The Department of Health and Human Services announced a rule protecting health care workers who cite moral or religious reasons to not provide certain medical procedures, the Washington Post reported.
The rule will establish "conscience protections," where the HHS Office for Civil Rights would take the side of individuals who do not want to provide services, like abortion, that they say conflict with their morals or religion.
The source said it is expected that the HHS civil rights office would devote resources and personnel to enforcing the new guidelines and ensuring compliance.
A source who has been in touch with HHS officials, including those in the civil rights division, said the aim is for HHS to time the announcement with Friday's March for Life.
The March for Life says President Donald Trump will speak via video satellite to the annual anti-abortion gathering, which would make him the first president to do so. Last year, Vice President Mike Pence and White House counselor Kellyanne Conway addressed the march.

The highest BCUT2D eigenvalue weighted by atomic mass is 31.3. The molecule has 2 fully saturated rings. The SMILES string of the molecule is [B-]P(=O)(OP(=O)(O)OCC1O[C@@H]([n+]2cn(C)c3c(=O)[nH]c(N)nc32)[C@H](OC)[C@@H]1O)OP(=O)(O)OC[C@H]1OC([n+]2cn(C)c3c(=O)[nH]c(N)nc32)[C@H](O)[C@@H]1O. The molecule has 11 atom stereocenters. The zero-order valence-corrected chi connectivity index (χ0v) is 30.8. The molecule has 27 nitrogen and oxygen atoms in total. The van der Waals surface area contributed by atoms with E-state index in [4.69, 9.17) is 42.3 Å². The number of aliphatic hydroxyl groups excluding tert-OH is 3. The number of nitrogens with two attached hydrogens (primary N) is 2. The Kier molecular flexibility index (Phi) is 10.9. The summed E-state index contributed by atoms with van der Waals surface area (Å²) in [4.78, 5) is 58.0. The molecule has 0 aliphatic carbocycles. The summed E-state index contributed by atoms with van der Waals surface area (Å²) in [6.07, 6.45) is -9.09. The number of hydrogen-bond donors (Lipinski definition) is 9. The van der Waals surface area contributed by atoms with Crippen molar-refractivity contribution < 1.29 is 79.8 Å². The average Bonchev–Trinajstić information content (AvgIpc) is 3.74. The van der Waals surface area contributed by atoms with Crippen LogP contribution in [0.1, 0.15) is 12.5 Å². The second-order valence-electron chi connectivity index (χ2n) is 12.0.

HHS did not immediately respond to CNN's request for comment on the expected rule.
A Politico report on the move said the change to the civil rights office was part of a larger protection plan that included a shield for health care workers objecting to treating transgender people seeking to transition.
News of the move led to outrage among several groups, including the Human Rights Campaign and the American Civil Liberties Union -- both of which pledged to fight the rule.
ACLU deputy legal director Louise Melling said in a statement, "Should the administration choose to move forward to implement a discriminatory policy, we will see them in court."
The current head of the civil rights office at HHS is Roger Severino, who hails from the conservative Heritage Foundation and wrote against an attempt during the Obama-era HHS to establish protections for transgender patient care.
Melanie Israel, a research associate at Heritage, defended conscience protections in a statement to CNN, calling it "critical" for the administration to respond to moral objections.
"Ensuring that HHS funds do not support morally coercive or discriminatory practices or policies in violation of federal law should not be remotely controversial," Israel said.
The Trump administration has broken with its predecessor on several fronts in this area, and remains in a legal battle over a decision last year to undo the contraceptive mandate under Obamacare, which requires employers to provide employees with insurance coverage for contraceptives.
Trump originally named the Georgia Republican Tom Price to lead HHS, but Price stepped down last year amid controversy over his use of private planes, and the Senate Finance Committee on Wednesday moved forward the President's pick to replace him, Alex Azar.